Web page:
We are engaged in spiritual warfare. But the soldier portrayed in the passage is not a warrior flailing wildly at an enemy he cannot see and doesn’t understand. He stands tall in the confidence that he has all the protection and weaponry he needs to meet any attack of the evil one. He is alert. And he prays for all the saints that they might be so equipped as he is.

Some take an isolated instance in which Jesus asked a demon its name (Legion, Mark 5:9) to mean that the "demon" behind every sickness or malady must first be identified and then cast out of a person. But we are not commanded in Scripture to seek or know the names of spirits in order to deliver individuals from evil.

A few believers have even wrongly adopted a belief that Christians are to be exempt from illness and pain. This faulty belief has led them to a further misguided and heretical conclusion that demons can take control of believers as well as non-believers. The Assemblies of God does not believe this is possible. The church believes that Satan can only oppress believers, but that he can never possess and control them. They are God’s property and children of His kingdom. Though demonic power was present in some of the miraculous healings and deliverances of Jesus, there were as many instances of healing natural illness that had no demonic involvement.

Naming or personalizing evil spirits has also been encouraged by biblical phrases such as "the spirit of fear" (2 Tim. 1:7) and "a spirit of infirmity" (Luke 13:11). But such an interpretation results from a poor understanding of Scripture. If there is an evil spirit of fear, then there should also be identifiable good spirits of power, love, and soundness of mind (cf. 2 Tim. 1:7). Bible scholars have always interpreted the word spirit in such instances as attitudes rather than identifiable personal spirits, either evil or good.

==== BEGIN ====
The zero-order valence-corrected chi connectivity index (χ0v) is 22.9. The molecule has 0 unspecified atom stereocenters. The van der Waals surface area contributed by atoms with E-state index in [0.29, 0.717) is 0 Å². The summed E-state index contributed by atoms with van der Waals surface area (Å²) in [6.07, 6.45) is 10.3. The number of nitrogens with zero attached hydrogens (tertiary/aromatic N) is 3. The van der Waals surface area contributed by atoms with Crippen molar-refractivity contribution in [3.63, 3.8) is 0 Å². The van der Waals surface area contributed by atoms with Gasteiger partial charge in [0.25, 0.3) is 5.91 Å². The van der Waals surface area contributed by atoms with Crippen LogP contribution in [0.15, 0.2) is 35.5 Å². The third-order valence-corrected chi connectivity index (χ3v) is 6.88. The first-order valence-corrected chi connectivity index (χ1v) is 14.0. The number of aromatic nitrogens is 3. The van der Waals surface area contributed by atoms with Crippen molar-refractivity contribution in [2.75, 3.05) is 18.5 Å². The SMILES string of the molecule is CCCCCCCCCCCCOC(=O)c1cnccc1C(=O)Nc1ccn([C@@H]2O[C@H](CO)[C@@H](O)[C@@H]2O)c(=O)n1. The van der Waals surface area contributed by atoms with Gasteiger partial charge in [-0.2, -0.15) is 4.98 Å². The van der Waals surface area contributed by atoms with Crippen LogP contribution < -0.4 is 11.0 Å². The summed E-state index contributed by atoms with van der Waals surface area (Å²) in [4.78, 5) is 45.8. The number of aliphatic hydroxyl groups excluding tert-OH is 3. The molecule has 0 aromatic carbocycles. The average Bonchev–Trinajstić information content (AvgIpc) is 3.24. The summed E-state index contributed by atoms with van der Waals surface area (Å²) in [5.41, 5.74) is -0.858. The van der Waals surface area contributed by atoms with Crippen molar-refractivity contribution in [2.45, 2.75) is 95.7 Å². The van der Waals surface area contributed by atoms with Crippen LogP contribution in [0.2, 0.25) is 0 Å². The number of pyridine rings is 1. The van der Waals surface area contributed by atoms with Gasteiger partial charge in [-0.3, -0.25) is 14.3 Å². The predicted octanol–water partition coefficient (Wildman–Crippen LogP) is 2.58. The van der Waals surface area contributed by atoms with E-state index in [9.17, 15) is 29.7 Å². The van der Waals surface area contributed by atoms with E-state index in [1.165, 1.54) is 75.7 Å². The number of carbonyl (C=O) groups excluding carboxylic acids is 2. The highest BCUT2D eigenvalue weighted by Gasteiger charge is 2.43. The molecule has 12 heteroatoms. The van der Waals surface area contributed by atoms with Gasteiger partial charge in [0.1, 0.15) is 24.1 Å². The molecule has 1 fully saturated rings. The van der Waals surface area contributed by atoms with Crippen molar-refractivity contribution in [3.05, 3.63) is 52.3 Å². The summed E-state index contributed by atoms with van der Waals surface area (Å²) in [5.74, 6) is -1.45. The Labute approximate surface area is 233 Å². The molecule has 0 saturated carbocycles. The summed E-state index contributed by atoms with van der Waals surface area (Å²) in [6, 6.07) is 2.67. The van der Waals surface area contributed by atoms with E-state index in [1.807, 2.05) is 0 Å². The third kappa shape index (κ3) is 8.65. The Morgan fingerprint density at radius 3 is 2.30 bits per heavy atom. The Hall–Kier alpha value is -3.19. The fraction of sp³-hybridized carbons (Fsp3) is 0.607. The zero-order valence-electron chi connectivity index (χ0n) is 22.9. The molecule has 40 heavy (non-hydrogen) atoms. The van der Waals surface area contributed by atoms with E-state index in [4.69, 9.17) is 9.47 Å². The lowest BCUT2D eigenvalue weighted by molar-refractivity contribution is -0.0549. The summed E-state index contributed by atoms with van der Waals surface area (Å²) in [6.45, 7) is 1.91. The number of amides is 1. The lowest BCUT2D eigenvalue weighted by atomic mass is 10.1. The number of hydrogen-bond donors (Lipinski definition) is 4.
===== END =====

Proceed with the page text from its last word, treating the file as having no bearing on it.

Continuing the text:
Some who take spiritual warfare to improper extremes conclude from the biblical account of the angel speaking to Daniel that every nation of the world has either an angel or demon crusading for its success: "Do you know why I have come to you? Soon I will return to fight against the prince of Persia, and when I go, the prince of Greece will come; but first I will tell you what is written in the Book of Truth. . . . No one supports me against them except Michael, your prince" (Daniel 10:20,21). Certainly, we are to pray for nations and peoples, asking God to send forth laborers to reach the lost with the gospel. But in our Lord’s Great Commission that we are to go into all the world with His message of salvation there is no mention of angels or demons ruling over continents, countries, and cities. Though Satan is the prince of the power of the air (Eph. 2:2), there is no evidence that we must know and understand a hierarchy of demons in order to advance the truth of the gospel. The key is that we know Christ. Instead of concentrating on Satan and how he works, we must stay in touch with the One in us who is greater than the one in the world (1 John 4:4). The gift of discernment of spirits is available for those instances when a greater understanding of the immediate presence and power of Satan is essential.


We have concerns about those who regularly teach and practice an arrogant, presumptuous involvement with satanic powers. Certainly, we need to be cautious of the evil one’s traps. For the Bible says he is deceptive and comes as a ‘roaring lion’ eager to devour. Yet we are to have no fear of Satan or of his efforts to seduce and destroy God’s children. Scripture teaches us that if we resist the devil he will flee from us (James 4:7). The preacher who dwells more on the fiery darts of Satan than on the shield of faith and the sword of the Spirit (the Word of God) as our defense and victory may unintentionally stir fear rather than faith in the hearts of hearers. Satan is real, but experiencing the presence and power of an omnipotent yet personal God is the privilege of all Spirit-filled believers.

We recognize and teach that even though God and Satan are real entities in our world today, there are also experiences in life that are not caused by or attributed to God or Satan. An accident because of a moment of careless inattention does not mean that a demon caused the mishap. God may have allowed something to happen, but neither can He be charged with responsibility. We are concerned that an overzealous preoccupation with demonic influences in our lives can result in an attitude of irresponsibility, of not feeling accountable for our own actions and failures.

The above statement is based upon our common understanding of scriptural teaching